Retaining Subjects Is Harder Than Recruiting Them


Applied Clinical Trials

Applied Clinical TrialsApplied Clinical Trials-10-01-2004

We work so hard to recruit subjects for clinical trials, so why don't we try harder to retain them?

We work so hard to recruit subjects for clinical trials, so why don't we try harder to retain them?

Doug Engfer, cofounder and CEO of invivodata

There is a lot of discussion about subject recruitment, but much less about retention. Why is that? When retention rates of 80% are considered "good," but dropout rates of 40% are common, there is definitely room for improvement. With that sort of dropout rate, a trial has to be at least 20% over-enrolled to compensate for the expected attrition.

And there is clear financial incentive to focus on reducing dropout rates-the Medici Group reports that the cost of retaining a subject is one-third to one-fifth the cost of recruiting a new one.1

Subject retention seems to fall victim to our sense of immediacy and desire to measure results. While subject recruitment is fairly easy to measure and relatively immediate, subject retention is a protracted process that has traditionally been difficult to monitor because there were no real-time tools available.

Potential benefits

If retention can be improved, then subject recruitment goals can be lowered. Furthermore, if subject compliance is optimized, then the trial power will increase and again fewer subjects will be required.2 And if fewer subjects need to be recruited, the trial can be shortened, thus saving both time and money. In addition, the number of subjects exposed to an investigational agent is thereby reduced, a significant benefit in its own right.

Generally, retention techniques focus on what I would refer to as rational or material inducements-gifts. However, I'd like to focus on some "softer," more emotional motivators that can pay real dividends based on our experience over the past several years.


Researchers can improve subject retention by finding out what motivates them to participate in medical research. These motivations will govern their in-trial behavior. Harris Interactive ranks subjects' participation motives as follows:

  • To advance medicine/science

  • Help others with the condition

  • Earn some extra money

  • For access to new treatments and to get better care for their disease or condition.

Trial design

Once identified, volunteers' motives can be used to help retain subjects for the duration of the trial. Take subjects' lives into account when planning the trial design. Anticipate and accommodate their needs, building systems and protocols that work for them. Measure endpoints that are clinically important, but make sure that the subjects understand why you are evaluating those factors and that they make sense. Patient education is particularly important in placebo-controlled studies to ensure that the subjects understand that they may derive no benefit from the compound under investigation.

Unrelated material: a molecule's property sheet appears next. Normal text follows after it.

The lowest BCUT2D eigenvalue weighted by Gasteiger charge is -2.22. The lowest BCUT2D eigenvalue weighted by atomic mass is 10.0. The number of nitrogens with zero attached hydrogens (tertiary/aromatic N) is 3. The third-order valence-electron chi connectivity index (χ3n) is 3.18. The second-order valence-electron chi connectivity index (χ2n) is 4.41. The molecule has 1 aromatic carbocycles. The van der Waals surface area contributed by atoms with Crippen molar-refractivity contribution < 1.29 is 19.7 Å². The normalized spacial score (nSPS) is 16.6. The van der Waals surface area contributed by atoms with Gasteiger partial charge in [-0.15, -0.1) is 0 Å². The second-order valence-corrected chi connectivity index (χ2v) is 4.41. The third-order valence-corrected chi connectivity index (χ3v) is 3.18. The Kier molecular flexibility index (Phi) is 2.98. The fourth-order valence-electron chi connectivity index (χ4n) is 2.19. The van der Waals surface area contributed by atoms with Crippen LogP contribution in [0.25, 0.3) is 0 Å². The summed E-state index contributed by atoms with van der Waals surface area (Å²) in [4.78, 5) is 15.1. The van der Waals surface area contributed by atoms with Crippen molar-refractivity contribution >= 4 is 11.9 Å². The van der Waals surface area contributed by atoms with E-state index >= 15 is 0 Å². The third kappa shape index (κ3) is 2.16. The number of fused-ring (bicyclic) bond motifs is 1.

In every trial, make sure that the burden on the subject is reasonable. Check to see if the number of visits, complexity of the tasks or physical distance from the site is influencing the dropout rate. And even more importantly, strive to maintain credibility with the subjects. If subjects learn that they can fabricate patient-reported outcome data, their commitment to the trial will be undermined.


Training not only helps to ensure that subjects know what to do, but also why they are doing it. Communication and education help create a successful relationship between the researcher and subject, and will ensure that the trial achieves the best possible results.


Frequent informed feedback can help reinforce positive behaviors and eliminate negative ones, especially if a subject-management system such as an eDiary is involved. However, the system and approach employed must accommodate the subjects' lifestyles, thus showing respect for them and their participation.

In summary, remember to address the whole person-understand, appreciate, and support each subject's motivations to keep them engaged. If subjects are engaged both rationally and emotionally, then trial retention rates can be raised and maintained at higher levels, saving time and money in clinical research.


1. The Research Roundtable, 3 (10) (March 2002).

2. Mckenzie et al., "Proving the eDiary Dividend," Applied Clinical Trials, 13 (6) 54–68 (June 2004).

Doug Engfer is cofounder and CEO of invivodata.

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